Detroit race riots of 1967 I was born in was Detroit, Michigan, in 1973, seven years after the 1967 Race Riots. Though in reality the decline of Detroit proceeded the race riots by as much as ten years, my family, a working-class family of five, was thoroughly effectd by the repercussions of a city poisoned by the disease of racism (we were forced to abandon our home). In fact, I have often contemplated the Qur’ānic verse, by which God compensated me through the trial of living in desolate Detroit:

ونريد أن نمن على الذين استضعفوا في الأرض ونجعلهم أئمة ونجعلهم الورثين

“We desired to show kindness to those who were oppressed in the land and to make them leaders and make them inheritors.” [Qur’ān 28: 5]

In time, the ravages of drugs and crime had certainly come to oppress my family. The neighborhood had become so unsafe that our father would sit on the porch with a loaded gun so we could play in the yard. Ultimately, after having our house shot at and fire bombed, we were forced to abandon ship and move to the suburbs.  The economic impact on our family was devastating.  Our time in Detroit would play such a defining role that its specter still haunts some of my family members to this day.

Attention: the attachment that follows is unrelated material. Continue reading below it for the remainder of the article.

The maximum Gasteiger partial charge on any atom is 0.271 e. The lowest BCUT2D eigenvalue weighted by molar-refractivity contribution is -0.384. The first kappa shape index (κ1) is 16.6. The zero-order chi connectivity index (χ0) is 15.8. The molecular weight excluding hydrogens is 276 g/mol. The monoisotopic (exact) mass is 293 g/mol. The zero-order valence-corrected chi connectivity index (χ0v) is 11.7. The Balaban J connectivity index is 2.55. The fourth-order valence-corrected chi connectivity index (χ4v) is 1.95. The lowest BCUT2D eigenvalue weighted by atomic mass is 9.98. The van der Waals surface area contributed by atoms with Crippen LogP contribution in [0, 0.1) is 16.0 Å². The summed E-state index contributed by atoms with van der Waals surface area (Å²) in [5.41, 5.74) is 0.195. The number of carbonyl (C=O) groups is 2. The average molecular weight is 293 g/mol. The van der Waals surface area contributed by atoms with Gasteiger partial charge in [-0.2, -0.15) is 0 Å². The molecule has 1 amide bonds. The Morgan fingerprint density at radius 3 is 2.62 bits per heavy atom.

Despite the urban hostilities, there remained one single hindrance that would go on to define my family and my youth: race. Race more than anything else dogged my family’s footsteps—maternal and paternal sides alike. This dilemma was due to the remnants of Jim Crow America and the psychological deficiency that many of my family members struggled with. My family had most certainly imbibed the value system of white supremacy and its byproduct of self-loathing. In one conversation with another Blackamerican friend of mine, he asked if my family had tried to “pass”. I pondered this question at length. “No”, I replied. “Our experience was more akin that that of Anne Frank: we hid in the attic of white suburban America and prayed no one would discover we were black.” So powerful was the ghost of Jim Crowism that my family didn’t even attempt to pass; white values and aesthetics were admired, but from afar. So deep had the inferiority complex of white supremacy penetrated the psyche of my family that to go all the way and “pass” was still viewed as off limits. Instead, my family shrank into a more insidious despair by attempting to deny any trace of blackness entirely. The consequences of this were devastating, both internally and externally for family dynamics, for we had now ostracized ourselves from the rest of the extended family. The rest of my childhood and early adult years would bear witness to the humiliating and heartbreaking effects that self-loathing had on my family members and myself, as it corrupted us from the inside.